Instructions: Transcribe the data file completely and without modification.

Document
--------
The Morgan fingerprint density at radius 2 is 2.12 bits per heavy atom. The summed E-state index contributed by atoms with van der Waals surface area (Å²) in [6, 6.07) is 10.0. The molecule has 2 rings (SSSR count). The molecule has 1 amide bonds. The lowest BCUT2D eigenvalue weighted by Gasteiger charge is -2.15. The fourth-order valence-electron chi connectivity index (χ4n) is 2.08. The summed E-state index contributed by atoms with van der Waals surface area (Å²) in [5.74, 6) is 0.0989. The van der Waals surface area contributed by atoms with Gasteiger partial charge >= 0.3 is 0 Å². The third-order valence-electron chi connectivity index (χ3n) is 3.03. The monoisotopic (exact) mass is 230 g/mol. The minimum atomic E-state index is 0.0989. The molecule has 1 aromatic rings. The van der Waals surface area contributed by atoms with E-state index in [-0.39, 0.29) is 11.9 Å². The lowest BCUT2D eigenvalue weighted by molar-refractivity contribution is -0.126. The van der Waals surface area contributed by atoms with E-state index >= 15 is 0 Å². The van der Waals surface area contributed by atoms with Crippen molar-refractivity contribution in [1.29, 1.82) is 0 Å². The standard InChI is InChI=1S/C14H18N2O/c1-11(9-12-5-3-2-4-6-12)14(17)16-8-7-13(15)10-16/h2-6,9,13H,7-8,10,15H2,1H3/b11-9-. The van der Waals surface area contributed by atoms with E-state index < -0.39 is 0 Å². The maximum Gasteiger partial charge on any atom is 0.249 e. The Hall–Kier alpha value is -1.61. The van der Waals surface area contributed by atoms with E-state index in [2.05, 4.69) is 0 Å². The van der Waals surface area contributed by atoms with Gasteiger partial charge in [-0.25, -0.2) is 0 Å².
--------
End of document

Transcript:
The Morgan fingerprint density at radius 2 is 2.12 bits per heavy atom. The summed E-state index contributed by atoms with van der Waals surface area (Å²) in [6, 6.07) is 10.0. The molecule has 2 rings (SSSR count). The molecule has 1 amide bonds. The lowest BCUT2D eigenvalue weighted by Gasteiger charge is -2.15. The fourth-order valence-electron chi connectivity index (χ4n) is 2.08. The summed E-state index contributed by atoms with van der Waals surface area (Å²) in [5.74, 6) is 0.0989. The van der Waals surface area contributed by atoms with Gasteiger partial charge >= 0.3 is 0 Å². The third-order valence-electron chi connectivity index (χ3n) is 3.03. The monoisotopic (exact) mass is 230 g/mol. The minimum atomic E-state index is 0.0989. The molecule has 1 aromatic rings. The van der Waals surface area contributed by atoms with E-state index in [-0.39, 0.29) is 11.9 Å². The lowest BCUT2D eigenvalue weighted by molar-refractivity contribution is -0.126. The van der Waals surface area contributed by atoms with E-state index >= 15 is 0 Å². The van der Waals surface area contributed by atoms with Crippen molar-refractivity contribution in [1.29, 1.82) is 0 Å². The standard InChI is InChI=1S/C14H18N2O/c1-11(9-12-5-3-2-4-6-12)14(17)16-8-7-13(15)10-16/h2-6,9,13H,7-8,10,15H2,1H3/b11-9-. The van der Waals surface area contributed by atoms with E-state index < -0.39 is 0 Å². The maximum Gasteiger partial charge on any atom is 0.249 e. The Hall–Kier alpha value is -1.61. The van der Waals surface area contributed by atoms with E-state index in [2.05, 4.69) is 0 Å². The van der Waals surface area contributed by atoms with Gasteiger partial charge in [-0.25, -0.2) is 0 Å².